Coordinates: 56°35′N 5°42′W / 56.59°N 5.7°W / 56.59; -5.7
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Kiel Church and the Morvern Cross, at Lochaline; Kiel is derived from Cille Choluimchille, church of Saint Columba
Morvern is located in Lochaber
Location within the Lochaber area
• Edinburgh190 mi (310 km) (road)
149 mi (240 km) (via Corran ferry)
• London567 mi (912 km) (road)
526 mi (847 km) (via Corran ferry)
Council area
Lieutenancy area
Sovereign stateUnited Kingdom
Post townOBAN
Postcode districtPA80
Dialling code01967
UK Parliament
Scottish Parliament
List of places
56°35′N 5°42′W / 56.59°N 5.7°W / 56.59; -5.7

Morvern (Scottish Gaelic: A' Mhorbhairne ˈvɔɾɔ.əɾɲə]; "the sea-gap"), historically also spelt Morven, is a peninsula and traditional district in the Highlands, on the west coast of Scotland. It lies south of the districts of Ardgour and Sunart, and is bounded on the north by Loch Sunart and Glen Tarbert, on the south east by Loch Linnhe and on the south west by the Sound of Mull. The highest point is the summit of the Corbett Creach Bheinn which reaches 853 metres (2,799 ft) in elevation.

Administratively Morvern is now part of the ward management area of Lochaber, in Highland council area. It forms part of the traditional shire and current registration county of Argyll.

Morvern is approximately 250 square miles (650 square kilometres) in area, with a current population of about 320.

Prehistory and archaeology[edit]

In 2010, forestry planting by the then Forestry Commission Scotland led to the discovery of a Mesolithic stone tool scatter. Subsequent archaeology excavations also found evidence that people in the Bronze Age also used the same site.[1]


Morvern was formerly known as Kinelvadon, which William J. Watson takes to be from Cineal Bhaodain, that is that lands of the Cenél Báetáin, a division of the Cenél Loairn named after Báetán, a putative great-grandson of Loarn mac Eirc. The Senchus fer n-Alban states that "Baotan has twenty houses".

The ruined Ardtornish Castle was in the possession of Somerled in the 12th century and then the Lords of the Isles, whose ownership was recalled in a poem of the same name by Sir Walter Scott. Kinlochaline Castle was once the seat of the MacInnes clan. It was largely destroyed by the army of Oliver Cromwell and restored in 1890.

Before the Highland clearances the population of Morvern was about 2500.

The history of the parish of Morvern in the 19th century has been detailed in Philip Gaskell's Morvern Transformed.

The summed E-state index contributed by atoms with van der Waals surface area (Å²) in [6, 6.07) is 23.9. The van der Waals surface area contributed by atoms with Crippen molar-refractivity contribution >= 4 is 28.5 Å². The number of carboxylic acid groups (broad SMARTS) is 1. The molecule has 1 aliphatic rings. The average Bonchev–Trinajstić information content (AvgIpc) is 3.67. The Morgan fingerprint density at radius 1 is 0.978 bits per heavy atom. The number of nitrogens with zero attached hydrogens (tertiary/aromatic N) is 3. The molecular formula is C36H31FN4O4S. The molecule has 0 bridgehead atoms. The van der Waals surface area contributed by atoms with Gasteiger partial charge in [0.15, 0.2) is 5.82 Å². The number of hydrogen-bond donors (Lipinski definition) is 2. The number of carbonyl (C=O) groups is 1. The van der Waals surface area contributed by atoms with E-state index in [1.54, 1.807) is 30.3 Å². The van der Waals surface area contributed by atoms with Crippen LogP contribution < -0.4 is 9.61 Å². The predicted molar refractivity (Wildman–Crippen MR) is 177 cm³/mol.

Some residents of St Kilda were relocated to Lochaline, the main village of Morvern, when the island was evacuated in 1930.

On 19th- and early 20th-century Ordnance Survey maps, Morvern is spelled "Morven".[2][3]

From 1845 to 1975 most of the peninsula formed the civil parish of Morvern.[4] The Kingairloch area in the east formed part of the civil parish of Ardgour. From 1930 to 1975 Morvern formed part of the landward district of Ardnamurchan in Argyll.

Present day[edit]

Ferries depart from Lochaline to the Isle of Mull. The Morvern Community Development Company (MCDC), the local development trust, was established in 1999. In 2010 it was announced that MCDC would receive support for a full-time development worker from Highlands and Islands Enterprise.[5]

The closure of the silica mine at Lochaline was announced in December 2008, with the loss of 11 jobs.[6] Lochaline Quartz Sand Ltd, a joint venture by Minerali Industriali and NSG Pilkington, reopened the mine in September 2012. [7] The mine produces high quality silica sand which is used in the production of solar panels.

Ardtornish, one of the largest estates in the area, received planning permission in 2010 for a new "township" of 20 houses at Achabeag, two miles (three kilometres) west of Lochaline.[8]

Nc’nean distillery is a Scotch whisky distillery in Drimnin on the Morvern peninsular.[9][10]

Notable people[edit]

Duncan McNab, who was born at Achrinich in May 1820, was a Catholic missionary in Queensland and the Kimberley region of Western Australia.

Very Rev Norman Macleod (1838-1911), Moderator of the General Assembly of the Church of Scotland in 1900, was born in the manse at Morvern.[11]

See also[edit]


  1. ^ "Vol 84 (2019): Mesolithic and later activity at North Barr River, Morvern | Scottish Archaeological Internet Reports". Retrieved 7 September 2021.
  2. ^ "View: Sheet 52 Tobermory - Ordnance Survey One-inch to the mile maps of Scotland, 1st Edition, 1856-1891".
  3. ^ "View: Sheet 52 Tobermory - Ordnance Survey One-inch to the mile maps of Scotland, 2nd Edition, 1885-1900".
  4. ^ Vision of Britain website
  5. ^ "HIE aim to bolster rural fragility" Local People Leading. Retrieved 24 June 2010.
  6. ^ "Highland community faces up to future after mine closure"[permanent dead link] Local People Leading. Retrieved 5 February 2009.
  7. ^ "History".
  8. ^ "Planning decision enables major new investment in Morvern" Archived 2010-10-14 at the Wayback Machine Ardtornish Estate. Retrieved 24 June 2010.
  9. ^ Morgan, Nick (2021). Everything You Need to Know About Whisky (But are Too Afraid to Ask). Ebury Publishing. ISBN 978-1529108750.
  10. ^ "Nc'nean". Scotch Retrieved 10 October 2021.
  11. ^ Biographical Index of Former Fellows of the Royal Society of Edinburgh 1783–2002 (PDF). The Royal Society of Edinburgh. July 2006. ISBN 0-902-198-84-X. Archived from the original (PDF) on 4 March 2016. Retrieved 29 July 2017.


  • Gaskell, Philip (1968) Morvern Transformed: A Highland Parish in the Nineteenth Century. Cambridge University Press.
  • Maclean, Charles (1972) Island on the Edge of the World. Edinburgh. Canongate.
  • Murray, W.H. (1977) The Companion Guide to the West Highlands of Scotland. London. Collins.